by Laura Garrison
The Wife of Pygmalion
My life began in his imagination;
my form was drawn forth from an ivory block.
No living woman earned his admiration,
but I was perfect, though as pale as chalk.
He brought me gifts and laid them at my feet:
tame songbirds, pebbles, seashells, yellow flowers.
He brought me wine and food I could not eat,
then dressed me up and gazed at me for hours.
When Venus sensed his innermost desire,
my flesh began to glow beneath his kiss,
I grew as soft as wax before the fire,
and so his longing was transformed to bliss.
How strange! I was as lifeless as white sand,
yet now I smile and hold my daughter's hand.
They called us heretics and cast us out
for questioning the gods' divinity,
but Venus made sure we would never doubt
the market price of femininity.
As punishment for our apparent sins
we sold ourselves to satisfy men's lusts.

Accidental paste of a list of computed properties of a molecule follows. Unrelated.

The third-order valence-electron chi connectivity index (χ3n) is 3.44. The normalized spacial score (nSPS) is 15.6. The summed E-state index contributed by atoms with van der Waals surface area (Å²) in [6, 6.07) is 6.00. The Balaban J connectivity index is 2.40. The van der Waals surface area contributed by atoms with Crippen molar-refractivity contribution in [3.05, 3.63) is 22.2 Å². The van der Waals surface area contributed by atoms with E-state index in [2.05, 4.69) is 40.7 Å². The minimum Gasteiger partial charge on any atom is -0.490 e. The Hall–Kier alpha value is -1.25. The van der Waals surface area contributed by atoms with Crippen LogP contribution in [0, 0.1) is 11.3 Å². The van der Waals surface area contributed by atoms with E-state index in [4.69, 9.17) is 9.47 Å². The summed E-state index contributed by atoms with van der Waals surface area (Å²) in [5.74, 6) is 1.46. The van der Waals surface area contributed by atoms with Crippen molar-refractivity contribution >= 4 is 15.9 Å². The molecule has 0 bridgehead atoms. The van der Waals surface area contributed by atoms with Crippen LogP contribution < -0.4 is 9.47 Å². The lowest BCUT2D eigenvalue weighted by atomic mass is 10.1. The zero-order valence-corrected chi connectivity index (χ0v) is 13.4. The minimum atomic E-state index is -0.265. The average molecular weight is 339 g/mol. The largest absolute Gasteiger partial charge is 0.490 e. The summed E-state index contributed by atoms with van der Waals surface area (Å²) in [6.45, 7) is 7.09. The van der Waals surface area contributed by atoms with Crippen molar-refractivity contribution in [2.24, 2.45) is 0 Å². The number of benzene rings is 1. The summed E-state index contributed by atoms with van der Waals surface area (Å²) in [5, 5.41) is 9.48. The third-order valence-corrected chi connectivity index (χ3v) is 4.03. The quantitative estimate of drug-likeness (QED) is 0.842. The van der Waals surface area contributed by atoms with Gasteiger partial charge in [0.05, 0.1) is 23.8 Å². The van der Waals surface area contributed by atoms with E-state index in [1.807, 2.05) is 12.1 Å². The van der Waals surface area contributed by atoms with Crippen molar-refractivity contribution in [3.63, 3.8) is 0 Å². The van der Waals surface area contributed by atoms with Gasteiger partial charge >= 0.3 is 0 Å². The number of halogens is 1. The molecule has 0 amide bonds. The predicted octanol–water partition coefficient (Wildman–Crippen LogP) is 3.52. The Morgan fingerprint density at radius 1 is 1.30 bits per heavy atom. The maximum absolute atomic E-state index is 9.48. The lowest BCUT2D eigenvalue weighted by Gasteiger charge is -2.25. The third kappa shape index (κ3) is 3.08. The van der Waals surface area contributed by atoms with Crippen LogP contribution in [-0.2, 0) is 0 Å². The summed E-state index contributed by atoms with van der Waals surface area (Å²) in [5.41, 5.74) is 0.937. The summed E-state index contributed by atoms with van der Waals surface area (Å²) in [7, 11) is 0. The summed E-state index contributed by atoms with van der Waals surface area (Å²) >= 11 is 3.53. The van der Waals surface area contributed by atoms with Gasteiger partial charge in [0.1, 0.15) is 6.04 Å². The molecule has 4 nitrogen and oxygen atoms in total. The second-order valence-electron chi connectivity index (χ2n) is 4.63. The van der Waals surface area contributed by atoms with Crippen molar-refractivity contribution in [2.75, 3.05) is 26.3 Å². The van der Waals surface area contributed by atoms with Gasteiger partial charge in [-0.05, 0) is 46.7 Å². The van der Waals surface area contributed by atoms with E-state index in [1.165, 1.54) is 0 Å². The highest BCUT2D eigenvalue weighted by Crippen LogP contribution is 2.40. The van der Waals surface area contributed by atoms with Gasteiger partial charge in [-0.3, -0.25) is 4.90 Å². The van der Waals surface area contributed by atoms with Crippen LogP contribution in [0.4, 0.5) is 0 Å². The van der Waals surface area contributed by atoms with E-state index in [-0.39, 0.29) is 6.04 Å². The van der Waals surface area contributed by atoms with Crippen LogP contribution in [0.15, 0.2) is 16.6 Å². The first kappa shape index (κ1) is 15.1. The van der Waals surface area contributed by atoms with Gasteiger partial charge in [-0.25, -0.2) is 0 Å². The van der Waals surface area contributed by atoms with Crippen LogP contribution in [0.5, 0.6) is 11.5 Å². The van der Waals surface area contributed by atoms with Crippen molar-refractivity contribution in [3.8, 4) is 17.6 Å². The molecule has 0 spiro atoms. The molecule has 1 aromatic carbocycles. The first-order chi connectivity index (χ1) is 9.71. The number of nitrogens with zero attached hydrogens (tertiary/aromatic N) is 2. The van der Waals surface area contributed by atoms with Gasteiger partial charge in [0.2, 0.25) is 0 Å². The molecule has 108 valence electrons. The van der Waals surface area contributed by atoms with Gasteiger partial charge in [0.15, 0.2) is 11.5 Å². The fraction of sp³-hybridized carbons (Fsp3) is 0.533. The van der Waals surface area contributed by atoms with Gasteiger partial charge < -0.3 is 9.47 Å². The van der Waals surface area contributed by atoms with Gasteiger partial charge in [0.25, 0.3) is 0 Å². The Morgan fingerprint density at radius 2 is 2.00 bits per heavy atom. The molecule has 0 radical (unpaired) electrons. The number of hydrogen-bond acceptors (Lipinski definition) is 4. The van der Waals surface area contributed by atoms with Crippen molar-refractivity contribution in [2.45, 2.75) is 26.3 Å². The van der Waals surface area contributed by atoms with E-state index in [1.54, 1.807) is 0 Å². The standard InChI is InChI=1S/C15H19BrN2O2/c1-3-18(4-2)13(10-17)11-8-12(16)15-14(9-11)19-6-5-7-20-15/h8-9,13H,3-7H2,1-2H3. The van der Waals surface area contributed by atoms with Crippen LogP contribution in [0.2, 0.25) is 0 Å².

They crushed our spirits as they bruised our skins;
we longed to grow as hard as marble busts.
Time passed, and every night was much the same;
they gave us money, and our cheeks would flush.
But years of this life robbed us of our shame,
until at last we could not even blush.
Though we began as living flesh and bone,
we finished as impenetrable stone.
Laura Garrison lives in Maryland with her husband. Some of her poems and stories have appeared or are forthcoming in Daikaijuzine, Puffin Circus, Niteblade, and 14 by 14, among others. She enjoys sipping from goblets and wandering through moonlit cemeteries in her best nightgown.
What do you think is the attraction of the fantasy genre?
I think it is the juxtaposition of the alien with the familiar--the excitement of exploring an otherworld mingled with the thrill of recognition upon encountering something that resonates with one's own experience or emotions. Even in fantasy works with no human characters, there is usually some truth revealed about human nature, and that always amazes me.